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Should brands in China spend on marketing or R&D?

by Antoaneta Becker
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As another Chinese consumer brand falls foul of the Chinese government by concentrating its budget on quick fix marketing, what can companies learn about allocating their priorities in the China market? Asks Mark Tanner from China Skinny

“If you protect yourself from the sun, you will be whiter than others. If not, you will be uglier,” so said a controversial sun hat advertisement last month on Douyin from the multi-billion dollar Chinese sun protection brand, Beneunder.

Beneunder has capitalised on the perennial belief across much of Asia that fairer skin is symbolic of a higher social class, away from working in the fields and rural poverty associations. While whitening skin creams are the best-known products that support the belief, nine years ago, Beneunder started selling premium umbrellas that claimed to block 99% of UV rays, soon establishing itself as the Hermès of umbrellas’. The company was quick to capitalise on its reputation and diversify its range, with top-selling products now including sun-protection clothing, face masks and sleeve gloves.

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Increasing affluence and changing trends are seeing Chinese consumers spend more time in the sun. Theyre holidaying in rural areas more, with a big jump in those going camping and planning outdoor activities such as kayaking or golf. On top of that, the 58% fall in PM2.5 air pollution over the past decade has made Chinas sun harsher.

As a result, Chinas sun protection industry is booming. Sun Protection notes on Xiaohongshu (RED) grew 56% last year, and 115% in the first four months of 2022. Sales of related products grew an average of 80% across Tmall and JD last year. Sunscreen has been among the fastest growing categories for skincare, yet many consumers are opting to use less of the cream on their skin, instead choosing less obtrusive protection such as Beneunders umbrellas and clothing. Sun protection apparel is tracking to grow from RMB 61 billion last year to RMB 96 billion in 2026, according to CIC.

So when Beneunder filed for an IPO in April, things should have been promising. But it didnt quite go that way. In June, the official newspaper of the Chinese Communist Party, the Peoples Daily, slammed the company for excessive spending on marketing and underinvesting in research and development. Investors have also been pressuring Beneunder to halve its $3 billion valuation from earlier this year.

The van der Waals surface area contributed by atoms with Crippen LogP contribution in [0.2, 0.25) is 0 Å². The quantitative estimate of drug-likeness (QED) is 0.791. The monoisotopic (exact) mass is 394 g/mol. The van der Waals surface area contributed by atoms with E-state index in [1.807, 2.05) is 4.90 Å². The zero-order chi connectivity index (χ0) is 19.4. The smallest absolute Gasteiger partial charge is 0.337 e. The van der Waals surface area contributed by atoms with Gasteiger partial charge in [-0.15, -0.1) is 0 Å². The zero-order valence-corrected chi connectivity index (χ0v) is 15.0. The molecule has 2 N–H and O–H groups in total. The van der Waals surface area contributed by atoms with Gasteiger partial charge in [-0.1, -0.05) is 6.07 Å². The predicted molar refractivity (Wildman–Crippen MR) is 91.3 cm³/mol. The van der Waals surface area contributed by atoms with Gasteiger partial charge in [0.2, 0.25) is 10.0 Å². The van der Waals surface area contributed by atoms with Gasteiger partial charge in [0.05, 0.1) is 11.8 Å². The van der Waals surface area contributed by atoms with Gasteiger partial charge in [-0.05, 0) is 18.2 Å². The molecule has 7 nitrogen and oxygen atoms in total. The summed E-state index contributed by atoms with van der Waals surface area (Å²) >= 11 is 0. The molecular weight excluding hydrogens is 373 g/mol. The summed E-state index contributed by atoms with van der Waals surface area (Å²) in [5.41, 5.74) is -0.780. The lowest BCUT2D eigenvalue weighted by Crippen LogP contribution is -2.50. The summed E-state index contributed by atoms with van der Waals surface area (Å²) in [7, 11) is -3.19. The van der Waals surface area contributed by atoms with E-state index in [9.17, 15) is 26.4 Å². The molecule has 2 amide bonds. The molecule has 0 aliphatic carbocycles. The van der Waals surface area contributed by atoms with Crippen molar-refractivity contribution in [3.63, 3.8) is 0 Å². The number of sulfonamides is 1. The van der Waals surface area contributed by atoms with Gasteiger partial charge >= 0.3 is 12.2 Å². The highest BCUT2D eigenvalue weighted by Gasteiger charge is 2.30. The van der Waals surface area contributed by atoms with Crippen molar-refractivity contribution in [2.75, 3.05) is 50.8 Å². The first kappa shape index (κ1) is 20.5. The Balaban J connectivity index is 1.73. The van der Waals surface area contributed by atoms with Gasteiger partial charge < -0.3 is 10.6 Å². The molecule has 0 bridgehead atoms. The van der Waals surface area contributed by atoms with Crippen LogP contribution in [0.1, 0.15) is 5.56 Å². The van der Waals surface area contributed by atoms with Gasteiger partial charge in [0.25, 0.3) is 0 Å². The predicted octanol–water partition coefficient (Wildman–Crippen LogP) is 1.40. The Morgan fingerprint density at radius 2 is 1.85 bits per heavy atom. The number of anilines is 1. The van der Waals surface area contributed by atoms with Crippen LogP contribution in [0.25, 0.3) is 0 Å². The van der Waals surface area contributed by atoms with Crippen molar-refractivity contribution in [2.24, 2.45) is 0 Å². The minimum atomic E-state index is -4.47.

Beneunder follows a classic example of many Chinese disrupter brands. When tech companies fell out of favour with Beijing, investors pivoted towards consumer brands, which became awash with cash. Much of this cash was spent on marketing – not strategic marketing investments, but rather transactional initiatives aimed at quick sales.

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Beneunders marketing costs grew from RMB 37 million in 2019 to RMB 586 million in 2021 – 9.6% of revenue to 24.4%. During those three years, R&D investments dropped from 5.3% of revenue to just 3.0%.

The focus on quick-hit marketing over longer-term investments is all-too-common for new, high-profile consumer brands in China. In many cases, these brands source products through contract manufacturing, making them easy to replicate for other brands. As a result, brands then try to stand out through their marketing, not their products.

A lot of the marketing by these disrupter consumer brands isnt overly sophisticated. It typically focuses on transactional spending on KOLs and live streaming. The big problem with sustaining such a strategy is more and more brands are following a similar path, pushing up the costs. The cost of a KOL on Xiaohongshu grew 50% last year, with increases on Douyin and Kuaishou not far behind.

Former darling of Chinas beauty category, Yatsens Perfect Diary, ran into challenges utilising a comparable strategy. In 2020, its marketing costs equated to two-thirds of revenue. But when the same marketing initiative costs as much as 50% more the next year, they had problems, which was why Yatsens share price dropped from a high of $24.55 to as low as 51 cents in less than 18 months.

While many disrupter and DTC brands in China bedazzle with big-spend marketing campaigns in the early years, less than half are still around after five years. But they don’t leave without making an impact, forcing brands across the board to spend more on marketing to get mindshare. The most sustainable and profitable brands are those that balance quick hit and acquisitional marketing with longer-term brand and loyalty building. Sustainable brands also invest in research and development to create products which can be genuinely differentiated — as well as being relevant for Chinese consumers.

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If you are a British company working in the consumer sector concerned about the latest government regulations in China, call +44 (0)20 7802 2000 or email enquiries@cbbc.org now to find out how CBBC’s market research and analysis services could help.

This article first appeared on China Skinny

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